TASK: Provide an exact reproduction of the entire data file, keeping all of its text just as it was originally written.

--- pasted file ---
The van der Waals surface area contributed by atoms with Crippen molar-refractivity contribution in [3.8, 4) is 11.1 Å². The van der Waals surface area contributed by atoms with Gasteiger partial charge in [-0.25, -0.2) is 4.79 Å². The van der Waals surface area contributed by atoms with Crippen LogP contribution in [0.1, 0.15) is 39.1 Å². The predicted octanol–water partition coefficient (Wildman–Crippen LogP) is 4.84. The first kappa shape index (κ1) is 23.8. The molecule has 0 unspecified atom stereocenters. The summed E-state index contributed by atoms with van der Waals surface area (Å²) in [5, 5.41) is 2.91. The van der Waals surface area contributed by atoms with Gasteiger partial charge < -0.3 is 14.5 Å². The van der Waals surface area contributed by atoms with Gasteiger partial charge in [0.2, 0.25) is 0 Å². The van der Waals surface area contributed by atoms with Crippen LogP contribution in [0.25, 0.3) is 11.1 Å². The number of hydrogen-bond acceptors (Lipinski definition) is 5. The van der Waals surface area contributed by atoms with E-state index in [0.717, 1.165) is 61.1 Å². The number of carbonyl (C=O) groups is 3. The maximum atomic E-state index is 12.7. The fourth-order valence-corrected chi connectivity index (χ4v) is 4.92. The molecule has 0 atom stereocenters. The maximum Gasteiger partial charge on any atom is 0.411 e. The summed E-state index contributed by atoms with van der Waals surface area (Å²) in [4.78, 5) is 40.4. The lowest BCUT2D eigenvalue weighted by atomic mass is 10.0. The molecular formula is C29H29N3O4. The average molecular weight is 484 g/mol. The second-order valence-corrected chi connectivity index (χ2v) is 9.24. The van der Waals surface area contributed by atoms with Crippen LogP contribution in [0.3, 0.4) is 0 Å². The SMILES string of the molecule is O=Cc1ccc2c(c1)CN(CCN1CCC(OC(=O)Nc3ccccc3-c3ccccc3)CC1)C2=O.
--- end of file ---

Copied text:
The van der Waals surface area contributed by atoms with Crippen molar-refractivity contribution in [3.8, 4) is 11.1 Å². The van der Waals surface area contributed by atoms with Gasteiger partial charge in [-0.25, -0.2) is 4.79 Å². The van der Waals surface area contributed by atoms with Crippen LogP contribution in [0.1, 0.15) is 39.1 Å². The predicted octanol–water partition coefficient (Wildman–Crippen LogP) is 4.84. The first kappa shape index (κ1) is 23.8. The molecule has 0 unspecified atom stereocenters. The summed E-state index contributed by atoms with van der Waals surface area (Å²) in [5, 5.41) is 2.91. The van der Waals surface area contributed by atoms with Gasteiger partial charge < -0.3 is 14.5 Å². The van der Waals surface area contributed by atoms with Gasteiger partial charge in [0.2, 0.25) is 0 Å². The van der Waals surface area contributed by atoms with Crippen LogP contribution in [0.25, 0.3) is 11.1 Å². The number of hydrogen-bond acceptors (Lipinski definition) is 5. The van der Waals surface area contributed by atoms with E-state index in [0.717, 1.165) is 61.1 Å². The number of carbonyl (C=O) groups is 3. The maximum atomic E-state index is 12.7. The fourth-order valence-corrected chi connectivity index (χ4v) is 4.92. The molecule has 0 atom stereocenters. The maximum Gasteiger partial charge on any atom is 0.411 e. The summed E-state index contributed by atoms with van der Waals surface area (Å²) in [4.78, 5) is 40.4. The lowest BCUT2D eigenvalue weighted by atomic mass is 10.0. The molecular formula is C29H29N3O4. The average molecular weight is 484 g/mol. The second-order valence-corrected chi connectivity index (χ2v) is 9.24. The van der Waals surface area contributed by atoms with Crippen LogP contribution in [0.3, 0.4) is 0 Å². The SMILES string of the molecule is O=Cc1ccc2c(c1)CN(CCN1CCC(OC(=O)Nc3ccccc3-c3ccccc3)CC1)C2=O.